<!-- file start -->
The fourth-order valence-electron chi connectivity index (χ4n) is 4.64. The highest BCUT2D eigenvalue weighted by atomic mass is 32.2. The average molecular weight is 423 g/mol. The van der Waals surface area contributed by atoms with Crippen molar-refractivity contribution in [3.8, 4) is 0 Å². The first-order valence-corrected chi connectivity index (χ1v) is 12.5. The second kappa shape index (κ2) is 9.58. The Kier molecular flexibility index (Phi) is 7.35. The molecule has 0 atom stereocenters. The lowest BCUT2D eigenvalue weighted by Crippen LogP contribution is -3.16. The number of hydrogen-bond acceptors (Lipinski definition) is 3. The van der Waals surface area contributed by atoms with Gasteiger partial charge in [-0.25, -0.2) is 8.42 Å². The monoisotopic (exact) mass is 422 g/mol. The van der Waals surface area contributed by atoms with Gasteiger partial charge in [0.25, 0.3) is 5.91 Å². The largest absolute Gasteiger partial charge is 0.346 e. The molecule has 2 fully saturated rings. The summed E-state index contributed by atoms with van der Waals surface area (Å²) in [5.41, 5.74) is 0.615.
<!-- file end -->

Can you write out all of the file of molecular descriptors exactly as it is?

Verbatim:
The fourth-order valence-electron chi connectivity index (χ4n) is 4.64. The highest BCUT2D eigenvalue weighted by atomic mass is 32.2. The average molecular weight is 423 g/mol. The van der Waals surface area contributed by atoms with Crippen molar-refractivity contribution in [3.8, 4) is 0 Å². The first-order valence-corrected chi connectivity index (χ1v) is 12.5. The second kappa shape index (κ2) is 9.58. The Kier molecular flexibility index (Phi) is 7.35. The molecule has 0 atom stereocenters. The lowest BCUT2D eigenvalue weighted by Crippen LogP contribution is -3.16. The number of hydrogen-bond acceptors (Lipinski definition) is 3. The van der Waals surface area contributed by atoms with Gasteiger partial charge in [-0.25, -0.2) is 8.42 Å². The monoisotopic (exact) mass is 422 g/mol. The van der Waals surface area contributed by atoms with Gasteiger partial charge in [0.25, 0.3) is 5.91 Å². The largest absolute Gasteiger partial charge is 0.346 e. The molecule has 2 fully saturated rings. The summed E-state index contributed by atoms with van der Waals surface area (Å²) in [5.41, 5.74) is 0.615.